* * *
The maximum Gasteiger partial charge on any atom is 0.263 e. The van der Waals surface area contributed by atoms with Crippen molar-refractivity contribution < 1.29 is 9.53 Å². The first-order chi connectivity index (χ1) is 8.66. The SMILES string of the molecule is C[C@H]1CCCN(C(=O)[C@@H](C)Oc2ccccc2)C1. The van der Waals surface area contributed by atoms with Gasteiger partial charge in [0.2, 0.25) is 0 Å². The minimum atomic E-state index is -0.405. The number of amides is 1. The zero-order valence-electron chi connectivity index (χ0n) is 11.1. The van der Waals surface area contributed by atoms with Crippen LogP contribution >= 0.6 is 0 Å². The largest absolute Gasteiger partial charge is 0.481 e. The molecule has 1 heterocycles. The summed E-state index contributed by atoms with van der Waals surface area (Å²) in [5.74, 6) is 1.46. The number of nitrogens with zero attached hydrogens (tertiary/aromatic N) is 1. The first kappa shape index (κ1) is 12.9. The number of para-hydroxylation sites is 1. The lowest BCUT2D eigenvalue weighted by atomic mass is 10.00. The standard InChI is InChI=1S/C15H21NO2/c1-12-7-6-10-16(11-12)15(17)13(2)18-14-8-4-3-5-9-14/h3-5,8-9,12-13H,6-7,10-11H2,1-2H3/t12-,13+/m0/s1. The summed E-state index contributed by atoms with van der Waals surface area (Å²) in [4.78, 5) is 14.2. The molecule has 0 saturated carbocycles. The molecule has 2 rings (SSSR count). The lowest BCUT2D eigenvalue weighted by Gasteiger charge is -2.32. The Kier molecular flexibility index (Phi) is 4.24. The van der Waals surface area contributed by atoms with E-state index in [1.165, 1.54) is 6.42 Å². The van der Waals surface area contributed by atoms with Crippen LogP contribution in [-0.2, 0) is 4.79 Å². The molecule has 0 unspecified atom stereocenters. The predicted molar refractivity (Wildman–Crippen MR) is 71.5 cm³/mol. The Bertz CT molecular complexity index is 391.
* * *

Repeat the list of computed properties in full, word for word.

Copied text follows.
The maximum Gasteiger partial charge on any atom is 0.263 e. The van der Waals surface area contributed by atoms with Crippen molar-refractivity contribution < 1.29 is 9.53 Å². The first-order chi connectivity index (χ1) is 8.66. The SMILES string of the molecule is C[C@H]1CCCN(C(=O)[C@@H](C)Oc2ccccc2)C1. The van der Waals surface area contributed by atoms with Gasteiger partial charge in [0.2, 0.25) is 0 Å². The minimum atomic E-state index is -0.405. The number of amides is 1. The zero-order valence-electron chi connectivity index (χ0n) is 11.1. The van der Waals surface area contributed by atoms with Crippen LogP contribution >= 0.6 is 0 Å². The largest absolute Gasteiger partial charge is 0.481 e. The molecule has 1 heterocycles. The summed E-state index contributed by atoms with van der Waals surface area (Å²) in [5.74, 6) is 1.46. The number of nitrogens with zero attached hydrogens (tertiary/aromatic N) is 1. The first kappa shape index (κ1) is 12.9. The number of para-hydroxylation sites is 1. The lowest BCUT2D eigenvalue weighted by atomic mass is 10.00. The standard InChI is InChI=1S/C15H21NO2/c1-12-7-6-10-16(11-12)15(17)13(2)18-14-8-4-3-5-9-14/h3-5,8-9,12-13H,6-7,10-11H2,1-2H3/t12-,13+/m0/s1. The summed E-state index contributed by atoms with van der Waals surface area (Å²) in [4.78, 5) is 14.2. The molecule has 0 saturated carbocycles. The molecule has 2 rings (SSSR count). The lowest BCUT2D eigenvalue weighted by Gasteiger charge is -2.32. The Kier molecular flexibility index (Phi) is 4.24. The van der Waals surface area contributed by atoms with E-state index in [1.165, 1.54) is 6.42 Å². The van der Waals surface area contributed by atoms with Crippen LogP contribution in [-0.2, 0) is 4.79 Å². The molecule has 0 unspecified atom stereocenters. The predicted molar refractivity (Wildman–Crippen MR) is 71.5 cm³/mol. The Bertz CT molecular complexity index is 391.